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Things I hope my kid learns from climbing

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Take a moment to reflect on what has shaped you throughout the course of your life. What has made you the person you are today? What lessons have you learned about life and the world? These are big questions with no easy answers. Most would agree there are millions of small events that occur throughout life, all of which contribute to making us who we are as adults. The decisions we make and events we experience each slowly (or swiftly) affect who we become.

Most climbers can reflect back over years of adventure and recall many an escapade that might have changed their perspective on life. When putting on a harness for the first time it’s impossible to predict all the lessons that will be learned from climbing, but there are a few that children (and adults) commonly develop over time as they immerse themselves in the sport. As I watch my kids grow and put on a harness, I wonder at what adventures this sport will bring them and what they will learn along the way.

The following are a list of things I learned from climbing in adulthood; my only hope is that my children may be lucky enough to learn them now:

Confidence

Once I watched a climber solve a difficult bouldering problem, it was a crimpy overhanging move that impressed everyone in attendance. Stupidly I asked him “how did you do that?” and his simple yet the perfect response was “I have confidence in my body and what it can do.”

Any parent would be proud to hear their child speak with such certainty. It’s a mindset that develops in one part of life (maybe climbing) but builds on itself and affects every action a person takes. Success creates confidence, and confidence builds more confidence. Climbing involves pushing your body beyond perceived limitations, completing tasks you might have previously doubted were possible. In time, this instills an inherent self-confidence that is carried on to all aspects of life.

Delayed Gratification

Bring a brand new climber to the base of a 5.10 on their first day of climbing and they will likely say some variation of “that looks impossible.” If that novice climber trains consistently, there is a good chance she will send that route within a year.

Experiencing the effects of gradual improvement is an invaluable lesson that can be installed in any child. Climbing is perfect for teaching these values because it is easy to see and feel improvement as you progress through more difficult climbing grades. We live in a world where instant gratification is the norm. There is nothing immediate about climbing a 5.11 for the first time, but there is a far more gratifying feeling when it is over.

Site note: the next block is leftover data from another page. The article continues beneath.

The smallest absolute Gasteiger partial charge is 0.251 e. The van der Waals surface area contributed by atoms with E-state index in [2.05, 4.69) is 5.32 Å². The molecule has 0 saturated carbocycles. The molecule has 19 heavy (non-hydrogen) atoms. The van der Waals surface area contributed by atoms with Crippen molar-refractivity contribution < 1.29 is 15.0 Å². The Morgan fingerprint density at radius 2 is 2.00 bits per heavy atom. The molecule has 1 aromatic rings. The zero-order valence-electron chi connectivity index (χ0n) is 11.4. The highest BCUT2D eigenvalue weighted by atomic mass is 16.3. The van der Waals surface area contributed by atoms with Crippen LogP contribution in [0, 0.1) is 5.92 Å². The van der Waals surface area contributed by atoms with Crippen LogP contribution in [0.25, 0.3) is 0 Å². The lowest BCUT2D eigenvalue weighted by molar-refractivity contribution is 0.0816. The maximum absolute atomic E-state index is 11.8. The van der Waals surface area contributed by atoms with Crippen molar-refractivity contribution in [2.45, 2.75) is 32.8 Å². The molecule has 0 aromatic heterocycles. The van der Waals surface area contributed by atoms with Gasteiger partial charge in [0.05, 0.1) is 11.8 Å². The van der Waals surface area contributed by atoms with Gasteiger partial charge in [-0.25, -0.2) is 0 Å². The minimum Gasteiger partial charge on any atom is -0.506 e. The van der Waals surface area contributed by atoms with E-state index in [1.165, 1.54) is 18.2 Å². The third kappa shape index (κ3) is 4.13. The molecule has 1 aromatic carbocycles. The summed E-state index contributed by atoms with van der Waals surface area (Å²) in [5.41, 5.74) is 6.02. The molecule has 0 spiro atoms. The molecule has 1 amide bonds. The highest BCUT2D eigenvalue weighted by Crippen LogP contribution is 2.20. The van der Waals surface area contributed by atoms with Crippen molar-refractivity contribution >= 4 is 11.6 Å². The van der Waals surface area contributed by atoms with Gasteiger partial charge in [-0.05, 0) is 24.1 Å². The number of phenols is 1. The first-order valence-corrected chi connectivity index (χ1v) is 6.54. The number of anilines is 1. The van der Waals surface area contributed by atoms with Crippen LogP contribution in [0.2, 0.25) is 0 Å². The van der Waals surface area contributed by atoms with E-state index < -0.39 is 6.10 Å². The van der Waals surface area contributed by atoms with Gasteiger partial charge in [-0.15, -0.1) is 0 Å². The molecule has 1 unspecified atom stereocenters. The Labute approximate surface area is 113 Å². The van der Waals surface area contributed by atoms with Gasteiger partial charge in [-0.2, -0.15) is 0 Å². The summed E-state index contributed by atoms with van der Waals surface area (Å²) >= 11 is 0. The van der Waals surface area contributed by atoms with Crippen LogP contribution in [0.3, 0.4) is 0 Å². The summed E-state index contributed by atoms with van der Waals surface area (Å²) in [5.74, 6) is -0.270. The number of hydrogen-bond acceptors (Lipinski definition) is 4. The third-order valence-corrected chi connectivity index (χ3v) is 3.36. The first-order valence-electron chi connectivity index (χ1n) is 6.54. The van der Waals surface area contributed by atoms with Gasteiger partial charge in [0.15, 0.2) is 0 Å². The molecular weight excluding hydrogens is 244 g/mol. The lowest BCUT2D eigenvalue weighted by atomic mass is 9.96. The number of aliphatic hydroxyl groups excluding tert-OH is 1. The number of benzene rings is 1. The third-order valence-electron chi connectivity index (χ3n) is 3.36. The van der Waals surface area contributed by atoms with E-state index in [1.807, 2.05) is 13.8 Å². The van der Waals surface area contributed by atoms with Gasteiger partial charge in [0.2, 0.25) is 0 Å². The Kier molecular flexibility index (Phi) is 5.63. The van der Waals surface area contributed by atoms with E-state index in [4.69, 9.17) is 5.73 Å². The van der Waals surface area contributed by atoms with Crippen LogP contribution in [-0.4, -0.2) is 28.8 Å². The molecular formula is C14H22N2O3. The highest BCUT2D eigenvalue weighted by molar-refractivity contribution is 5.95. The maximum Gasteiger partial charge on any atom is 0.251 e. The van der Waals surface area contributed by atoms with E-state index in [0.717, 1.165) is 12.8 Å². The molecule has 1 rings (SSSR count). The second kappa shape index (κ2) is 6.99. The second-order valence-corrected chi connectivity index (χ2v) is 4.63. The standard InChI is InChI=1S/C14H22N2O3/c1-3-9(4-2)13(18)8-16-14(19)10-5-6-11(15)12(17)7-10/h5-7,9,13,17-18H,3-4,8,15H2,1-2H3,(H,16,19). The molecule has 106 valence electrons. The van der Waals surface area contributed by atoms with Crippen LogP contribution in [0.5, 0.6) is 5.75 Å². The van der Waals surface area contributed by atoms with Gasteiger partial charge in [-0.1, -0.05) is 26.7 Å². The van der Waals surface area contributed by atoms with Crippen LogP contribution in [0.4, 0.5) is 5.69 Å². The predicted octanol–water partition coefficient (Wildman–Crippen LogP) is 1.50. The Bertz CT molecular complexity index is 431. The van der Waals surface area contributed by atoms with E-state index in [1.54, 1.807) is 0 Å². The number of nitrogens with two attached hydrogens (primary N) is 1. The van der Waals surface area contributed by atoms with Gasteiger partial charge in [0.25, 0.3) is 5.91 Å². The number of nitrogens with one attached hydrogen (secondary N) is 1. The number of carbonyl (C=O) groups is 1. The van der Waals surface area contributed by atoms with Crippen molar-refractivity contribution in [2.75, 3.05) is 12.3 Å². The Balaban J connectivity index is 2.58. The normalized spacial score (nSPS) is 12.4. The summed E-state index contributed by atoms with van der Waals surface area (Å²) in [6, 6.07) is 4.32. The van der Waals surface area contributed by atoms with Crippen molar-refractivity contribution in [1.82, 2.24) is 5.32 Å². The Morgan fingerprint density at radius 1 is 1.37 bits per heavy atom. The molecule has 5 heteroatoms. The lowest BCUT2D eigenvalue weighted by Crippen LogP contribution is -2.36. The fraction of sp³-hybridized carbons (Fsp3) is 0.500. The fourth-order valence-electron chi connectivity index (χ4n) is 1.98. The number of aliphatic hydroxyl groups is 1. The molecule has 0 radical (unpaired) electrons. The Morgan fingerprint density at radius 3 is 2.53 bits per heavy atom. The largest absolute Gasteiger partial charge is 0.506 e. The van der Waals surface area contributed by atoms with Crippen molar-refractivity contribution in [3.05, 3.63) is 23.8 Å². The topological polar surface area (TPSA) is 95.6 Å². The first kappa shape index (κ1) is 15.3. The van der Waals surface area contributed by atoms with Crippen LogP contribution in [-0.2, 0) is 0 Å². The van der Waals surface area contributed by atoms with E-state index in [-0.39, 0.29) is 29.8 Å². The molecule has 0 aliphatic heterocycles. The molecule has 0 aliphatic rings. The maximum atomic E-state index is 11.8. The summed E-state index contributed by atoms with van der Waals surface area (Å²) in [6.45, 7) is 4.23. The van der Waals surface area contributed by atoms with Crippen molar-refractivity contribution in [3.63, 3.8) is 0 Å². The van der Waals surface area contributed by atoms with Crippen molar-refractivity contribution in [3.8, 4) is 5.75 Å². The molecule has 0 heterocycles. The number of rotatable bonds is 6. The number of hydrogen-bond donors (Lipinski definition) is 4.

Attention to Detail

It’s undeniable that climbing is a gear-intensive activity. Climbing even the most basic sports route involves systematically checking and rechecking various knots and equipment. Failing to do so can result in catastrophic danger. Therefore, climbers are a fascinating culture of adventurers who both love to have fun but recognize when it is time to become serious and meticulously complete necessary tasks.

Every parent has at least once chided their children for failing to pay attention. Climbing can teach adults to pay attention to the little things; it can teach children as well.

To deal with stress

Every climber feels some anxiety or outright fear on climbing routes. Just like every middle schooler feels a little (or a lot) of anxiety as they navigate the complex world of adolescence. Interestingly, social interactions can cause the same hormone response as experienced when humans are in actual physical danger (DeVries, 2003). For some children climbing may serve as an outlet for stress relief, but for many it can also serve as an environment to learn how to cope and deal with a natural stress response.

If a child learns to stay calm and collected while navigating a challenging route while several stories off the ground, they just might remain calm and collected while interacting with the social pressures of childhood.

Life begins when you leave the couch

Between television, smartphones, tablets, smartwatches, and video games kids are getting a lot of screen time. On average 65% of children aged 4-11 spend two or more hours per day playing video games, watching television, or staring at computer screens (Anderson, 2008). It’s simply the social norm.

Life is short. Climbing brings to both children and adults feelings of excitement that ground them firmly at the moment. Climbing is one of the last bastions where humans put down their phones and live exclusively focused on the adventure at hand. The freedom of the mountains, the experience of a big climb, the thrill of being up high amongst the birds; these aren’t experiences that can be accurately replicated by electronics. Embracing the excitement of a big climb removes the distractions of daily living, and is the fastest way to unplug a child from electronics.

Once someone feels the adrenaline and peace of the mountains, they know what it is to live rather than just exist. It can ingrain in a child a love of life, and all things adventure.

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